Kigamboni is a remarkable part of Dar es Salaam. Just a short ferry ride from the heart of the metropolis and you are in the countryside. It is astonishing how it has been overlooked in city planning.
A bridge across the creek has been on the agenda for at least fifteen years. A visit to Vijibweni last week by John Magufuli, our reputedly can-do Minister for Infrastructure, has raised hopes that it may finally take off. As reported by Haki Ngowi:
[the National Social Security Fund] expects to start construction of the bridge early this year after after advertising the tender and getting a contractor. The Kigamboni Bridge is expected to cost TZS 130 billion.
Plus ça change. Given that it’s now the end of March, it’s hard to know what is meant by ‘early this year’ and how it will still be ‘early this year’ once the tender process has been completed. But there is a bigger question: is a bridge the best use of well over USD 80 million?
Two bottlenecks block: the development of Kigamboni – the ferry from the city centre and the mayhem at Mbagala Rangi Tatu which holds up traffic taking the long way around to Kigamboni via Kongowe. Congestion there is caused by the abrupt ending of the dual carriageway followed by what can only be described as an open space – about 70 metres wide and 500 long. Cost of completing the dual carriageway so that it segues neatly into the final unattached stretch of Kilwa Road? About USD 1 million, I’m told. Not much.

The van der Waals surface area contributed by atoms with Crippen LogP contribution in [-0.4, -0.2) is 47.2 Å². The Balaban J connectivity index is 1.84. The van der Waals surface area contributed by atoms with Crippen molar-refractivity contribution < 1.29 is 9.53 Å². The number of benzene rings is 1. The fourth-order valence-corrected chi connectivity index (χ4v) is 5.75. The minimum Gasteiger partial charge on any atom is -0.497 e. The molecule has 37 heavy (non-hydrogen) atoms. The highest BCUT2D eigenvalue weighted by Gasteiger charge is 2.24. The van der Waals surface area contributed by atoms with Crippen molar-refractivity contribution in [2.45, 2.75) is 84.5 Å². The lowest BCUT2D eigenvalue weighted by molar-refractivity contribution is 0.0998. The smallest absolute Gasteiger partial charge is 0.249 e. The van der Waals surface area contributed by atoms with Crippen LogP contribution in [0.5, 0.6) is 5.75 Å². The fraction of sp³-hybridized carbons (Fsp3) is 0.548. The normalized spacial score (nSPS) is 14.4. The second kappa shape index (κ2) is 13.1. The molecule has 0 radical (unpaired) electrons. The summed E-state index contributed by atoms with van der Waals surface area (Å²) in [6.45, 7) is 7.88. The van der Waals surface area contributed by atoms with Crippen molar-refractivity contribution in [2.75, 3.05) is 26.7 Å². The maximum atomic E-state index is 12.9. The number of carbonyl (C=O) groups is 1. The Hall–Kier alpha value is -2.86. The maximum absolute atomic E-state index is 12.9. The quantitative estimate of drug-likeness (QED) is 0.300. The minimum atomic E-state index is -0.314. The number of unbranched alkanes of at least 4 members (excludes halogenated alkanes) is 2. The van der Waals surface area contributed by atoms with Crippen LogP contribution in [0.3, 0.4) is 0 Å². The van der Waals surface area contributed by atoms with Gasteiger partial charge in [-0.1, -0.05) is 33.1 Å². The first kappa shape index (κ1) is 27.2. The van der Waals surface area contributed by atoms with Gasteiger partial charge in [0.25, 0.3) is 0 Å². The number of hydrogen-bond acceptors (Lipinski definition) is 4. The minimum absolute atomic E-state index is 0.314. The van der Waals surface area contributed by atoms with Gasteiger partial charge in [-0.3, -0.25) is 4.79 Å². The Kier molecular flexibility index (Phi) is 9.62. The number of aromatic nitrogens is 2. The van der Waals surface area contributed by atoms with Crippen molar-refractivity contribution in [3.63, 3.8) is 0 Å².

At the other end, ferry congestion is easily tackled by redeveloping the area around the ferry dock on the Kigamboni side to improve traffic flow and improving roads running away from it – and ensuring that they have dedicated space for the great number of bicycles and three wheel flat beds that run those routes. That should eat up another few million.
Then let’s throw the remainder at very basic issues like maintenance of existing roads, drainage, extension of the Tanesco grid and waste management.
But obvious steps won’t be taken because they are not as simple as they look. They demand some joined up thinking and planning, an examination of options and involvement of people and government at all levels. Talk about throwing money at a bridge is cheap and easy. And throwing up a bridge under current planning norms will just lead to a boom in uncontrolled chaotic development and Kigamboni will turn into another Mbagala.
And of course Kigamboni is just indicative. In Mtwara and Mchuchuma power plants are being planned without transmission lines. And of course in Loliondo Minister Magufuli has been taking the old man’s one cup cure and has promised TZS 1 billion to develop the road to Samunge village – money which, let’s face it, the dogs in the street know Tanroads doesn’ t have.
So, bora kujenga daraja?
*With apologies to my friends in Daraja and also Mrisho Mpoto.